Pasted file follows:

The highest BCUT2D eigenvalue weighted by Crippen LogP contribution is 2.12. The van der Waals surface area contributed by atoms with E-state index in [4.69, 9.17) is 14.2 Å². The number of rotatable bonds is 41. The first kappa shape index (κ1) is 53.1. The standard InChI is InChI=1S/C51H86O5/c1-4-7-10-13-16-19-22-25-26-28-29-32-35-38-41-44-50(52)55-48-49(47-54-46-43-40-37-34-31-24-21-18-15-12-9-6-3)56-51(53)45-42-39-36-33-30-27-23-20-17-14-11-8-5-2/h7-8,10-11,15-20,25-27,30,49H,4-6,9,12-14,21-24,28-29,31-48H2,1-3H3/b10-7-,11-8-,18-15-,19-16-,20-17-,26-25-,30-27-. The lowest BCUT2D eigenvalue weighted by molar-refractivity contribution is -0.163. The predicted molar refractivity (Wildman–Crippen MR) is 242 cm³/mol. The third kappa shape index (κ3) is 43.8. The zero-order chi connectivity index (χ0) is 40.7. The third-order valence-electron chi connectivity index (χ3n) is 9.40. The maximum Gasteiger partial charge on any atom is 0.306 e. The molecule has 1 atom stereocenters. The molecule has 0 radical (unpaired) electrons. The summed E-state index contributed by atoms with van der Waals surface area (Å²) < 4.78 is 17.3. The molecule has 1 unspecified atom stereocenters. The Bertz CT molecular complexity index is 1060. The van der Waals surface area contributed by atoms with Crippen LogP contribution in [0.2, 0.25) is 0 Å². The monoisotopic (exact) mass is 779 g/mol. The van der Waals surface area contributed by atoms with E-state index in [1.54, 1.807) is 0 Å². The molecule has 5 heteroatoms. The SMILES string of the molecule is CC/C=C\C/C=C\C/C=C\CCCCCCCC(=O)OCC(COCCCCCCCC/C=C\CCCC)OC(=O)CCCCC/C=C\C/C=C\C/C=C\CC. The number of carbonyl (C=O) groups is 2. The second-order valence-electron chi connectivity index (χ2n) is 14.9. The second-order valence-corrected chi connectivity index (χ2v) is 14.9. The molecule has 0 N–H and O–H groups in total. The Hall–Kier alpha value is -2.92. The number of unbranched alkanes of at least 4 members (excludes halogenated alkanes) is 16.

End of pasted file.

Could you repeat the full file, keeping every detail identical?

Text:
The highest BCUT2D eigenvalue weighted by Crippen LogP contribution is 2.12. The van der Waals surface area contributed by atoms with E-state index in [4.69, 9.17) is 14.2 Å². The number of rotatable bonds is 41. The first kappa shape index (κ1) is 53.1. The standard InChI is InChI=1S/C51H86O5/c1-4-7-10-13-16-19-22-25-26-28-29-32-35-38-41-44-50(52)55-48-49(47-54-46-43-40-37-34-31-24-21-18-15-12-9-6-3)56-51(53)45-42-39-36-33-30-27-23-20-17-14-11-8-5-2/h7-8,10-11,15-20,25-27,30,49H,4-6,9,12-14,21-24,28-29,31-48H2,1-3H3/b10-7-,11-8-,18-15-,19-16-,20-17-,26-25-,30-27-. The lowest BCUT2D eigenvalue weighted by molar-refractivity contribution is -0.163. The predicted molar refractivity (Wildman–Crippen MR) is 242 cm³/mol. The third kappa shape index (κ3) is 43.8. The zero-order chi connectivity index (χ0) is 40.7. The third-order valence-electron chi connectivity index (χ3n) is 9.40. The maximum Gasteiger partial charge on any atom is 0.306 e. The molecule has 1 atom stereocenters. The molecule has 0 radical (unpaired) electrons. The summed E-state index contributed by atoms with van der Waals surface area (Å²) < 4.78 is 17.3. The molecule has 1 unspecified atom stereocenters. The Bertz CT molecular complexity index is 1060. The van der Waals surface area contributed by atoms with Crippen LogP contribution in [0.2, 0.25) is 0 Å². The monoisotopic (exact) mass is 779 g/mol. The van der Waals surface area contributed by atoms with E-state index in [1.54, 1.807) is 0 Å². The molecule has 5 heteroatoms. The SMILES string of the molecule is CC/C=C\C/C=C\C/C=C\CCCCCCCC(=O)OCC(COCCCCCCCC/C=C\CCCC)OC(=O)CCCCC/C=C\C/C=C\C/C=C\CC. The number of carbonyl (C=O) groups is 2. The second-order valence-electron chi connectivity index (χ2n) is 14.9. The second-order valence-corrected chi connectivity index (χ2v) is 14.9. The molecule has 0 N–H and O–H groups in total. The Hall–Kier alpha value is -2.92. The number of unbranched alkanes of at least 4 members (excludes halogenated alkanes) is 16.